Light in the Dark: Orphaned Bear Cub Rescued from Colorado Wildfires

If you live in Colorado, you’re likely aware of the wildfires currently blazing across the western and southern part of the state. Thousands of homes have been evacuated in recent weeks as the fires continue to spread. But this website is “Colorado for Good,” right? Our news tool only covers encouraging or inspiring news. Despite the destruction caused by these fires, there has been a glimmer of hope and something of a feelgood story for local wildlife. The Denver Post tells the story of an orphaned bear cub rescued from the flames.

Firefighters were working on a massive fire just north of Durango, which burned 47,000 acres of national forest. They spotted a small bear cub wandering alone through a burned-out area of the forest, but there was no sign of her mother. The firefighters quickly observed that the cub’s feet were severely burned. The Colorado Parks and Wildlife staff quickly began treating the animal, who was estimated to be four or five months old, at their Frisco Creek wildlife facility near Del Norte.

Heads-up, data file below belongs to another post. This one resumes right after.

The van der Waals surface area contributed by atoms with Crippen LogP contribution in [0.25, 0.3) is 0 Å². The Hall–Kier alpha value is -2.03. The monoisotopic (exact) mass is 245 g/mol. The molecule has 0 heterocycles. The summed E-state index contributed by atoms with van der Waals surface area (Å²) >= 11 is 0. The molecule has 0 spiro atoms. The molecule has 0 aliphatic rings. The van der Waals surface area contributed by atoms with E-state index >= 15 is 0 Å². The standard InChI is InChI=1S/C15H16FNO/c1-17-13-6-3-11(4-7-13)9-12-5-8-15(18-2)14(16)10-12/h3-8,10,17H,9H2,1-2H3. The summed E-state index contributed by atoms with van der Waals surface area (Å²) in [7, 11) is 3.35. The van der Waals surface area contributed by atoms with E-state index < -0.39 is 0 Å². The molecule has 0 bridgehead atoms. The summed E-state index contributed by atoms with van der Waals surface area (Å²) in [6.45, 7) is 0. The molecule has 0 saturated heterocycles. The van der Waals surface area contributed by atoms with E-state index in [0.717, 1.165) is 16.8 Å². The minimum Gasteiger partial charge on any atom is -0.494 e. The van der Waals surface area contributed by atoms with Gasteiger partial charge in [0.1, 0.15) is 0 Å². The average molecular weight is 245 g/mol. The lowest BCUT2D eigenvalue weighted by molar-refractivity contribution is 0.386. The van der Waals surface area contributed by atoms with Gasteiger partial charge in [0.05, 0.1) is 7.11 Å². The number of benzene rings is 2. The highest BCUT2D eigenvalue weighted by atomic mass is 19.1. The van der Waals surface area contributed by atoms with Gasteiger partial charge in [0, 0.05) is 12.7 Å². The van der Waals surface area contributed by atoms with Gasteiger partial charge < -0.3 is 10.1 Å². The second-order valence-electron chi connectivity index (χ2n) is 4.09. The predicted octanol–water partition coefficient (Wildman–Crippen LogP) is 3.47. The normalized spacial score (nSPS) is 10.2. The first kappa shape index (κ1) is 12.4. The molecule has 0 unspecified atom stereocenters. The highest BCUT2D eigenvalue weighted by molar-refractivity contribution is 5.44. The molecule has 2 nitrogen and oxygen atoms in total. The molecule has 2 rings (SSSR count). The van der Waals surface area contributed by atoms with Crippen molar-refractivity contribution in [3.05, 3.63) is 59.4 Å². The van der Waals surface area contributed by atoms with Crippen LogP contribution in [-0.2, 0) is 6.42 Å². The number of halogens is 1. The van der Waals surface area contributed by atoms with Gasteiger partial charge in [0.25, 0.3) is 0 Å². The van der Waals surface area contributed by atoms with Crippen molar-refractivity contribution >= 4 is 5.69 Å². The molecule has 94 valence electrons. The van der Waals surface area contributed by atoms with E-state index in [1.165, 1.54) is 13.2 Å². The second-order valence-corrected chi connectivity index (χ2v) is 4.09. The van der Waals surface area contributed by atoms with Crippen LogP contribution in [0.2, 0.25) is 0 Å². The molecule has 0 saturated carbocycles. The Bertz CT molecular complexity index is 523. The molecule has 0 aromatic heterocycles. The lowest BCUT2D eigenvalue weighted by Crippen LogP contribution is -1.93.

The manager of the Frisco Creek facility was unsure if the baby bear was going to make it. The firefighters were also skeptical of the bear’s chances, speculating that it likely hadn’t eaten in several days. How the cub became separated from its mother is unknown, but wildlife professionals speculate she placed the baby in a safe place but was unable to return. Local staff do not know if the mother is still alive.

There is a slight danger to treating bears to injuries. After a period of time, cubs can become habituated to human interaction, making them unfit to return to the wild. To address this issue, the staff members at Frisco Creek have arranged so that the bear has very limited interaction with humans; when she receives treatment, she is anesthetized, then wakes up when humans are no longer present. Professionals estimate that her feet will need to be bandaged for up to a month; after that time, she will move into a larger facility with four other cubs. Though no decisions have been made about how the bears will be released, it is encouraging and inspiring to know that these professionals are doing all they can to ensure the health and safety of this baby bear.


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